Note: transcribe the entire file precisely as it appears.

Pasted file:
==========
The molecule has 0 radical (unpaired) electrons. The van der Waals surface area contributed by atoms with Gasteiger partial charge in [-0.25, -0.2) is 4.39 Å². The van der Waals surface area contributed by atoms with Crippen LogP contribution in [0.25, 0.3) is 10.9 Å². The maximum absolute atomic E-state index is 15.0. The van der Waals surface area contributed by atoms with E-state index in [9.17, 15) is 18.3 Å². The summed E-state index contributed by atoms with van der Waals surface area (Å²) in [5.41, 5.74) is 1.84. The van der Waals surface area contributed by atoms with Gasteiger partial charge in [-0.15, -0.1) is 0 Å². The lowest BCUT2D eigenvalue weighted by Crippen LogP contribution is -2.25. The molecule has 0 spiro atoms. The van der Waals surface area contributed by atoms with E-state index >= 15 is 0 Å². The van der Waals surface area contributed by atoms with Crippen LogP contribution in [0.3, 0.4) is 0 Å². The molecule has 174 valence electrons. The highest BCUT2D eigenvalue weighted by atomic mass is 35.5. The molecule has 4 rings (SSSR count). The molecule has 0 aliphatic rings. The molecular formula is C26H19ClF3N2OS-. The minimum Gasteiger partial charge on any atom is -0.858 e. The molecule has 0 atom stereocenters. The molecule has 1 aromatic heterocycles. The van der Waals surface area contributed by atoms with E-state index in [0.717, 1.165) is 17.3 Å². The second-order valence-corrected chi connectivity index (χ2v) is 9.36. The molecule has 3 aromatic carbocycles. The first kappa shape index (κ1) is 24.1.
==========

The molecule has 0 radical (unpaired) electrons. The van der Waals surface area contributed by atoms with Gasteiger partial charge in [-0.25, -0.2) is 4.39 Å². The van der Waals surface area contributed by atoms with Crippen LogP contribution in [0.25, 0.3) is 10.9 Å². The maximum absolute atomic E-state index is 15.0. The van der Waals surface area contributed by atoms with E-state index in [9.17, 15) is 18.3 Å². The summed E-state index contributed by atoms with van der Waals surface area (Å²) in [5.41, 5.74) is 1.84. The van der Waals surface area contributed by atoms with Gasteiger partial charge in [-0.15, -0.1) is 0 Å². The lowest BCUT2D eigenvalue weighted by Crippen LogP contribution is -2.25. The molecule has 0 spiro atoms. The van der Waals surface area contributed by atoms with E-state index >= 15 is 0 Å². The van der Waals surface area contributed by atoms with Crippen LogP contribution in [0.3, 0.4) is 0 Å². The molecule has 174 valence electrons. The highest BCUT2D eigenvalue weighted by atomic mass is 35.5. The molecule has 4 rings (SSSR count). The molecule has 0 aliphatic rings. The molecular formula is C26H19ClF3N2OS-. The minimum Gasteiger partial charge on any atom is -0.858 e. The molecule has 0 atom stereocenters. The molecule has 1 aromatic heterocycles. The van der Waals surface area contributed by atoms with E-state index in [0.717, 1.165) is 17.3 Å². The second-order valence-corrected chi connectivity index (χ2v) is 9.36. The molecule has 3 aromatic carbocycles. The first kappa shape index (κ1) is 24.1.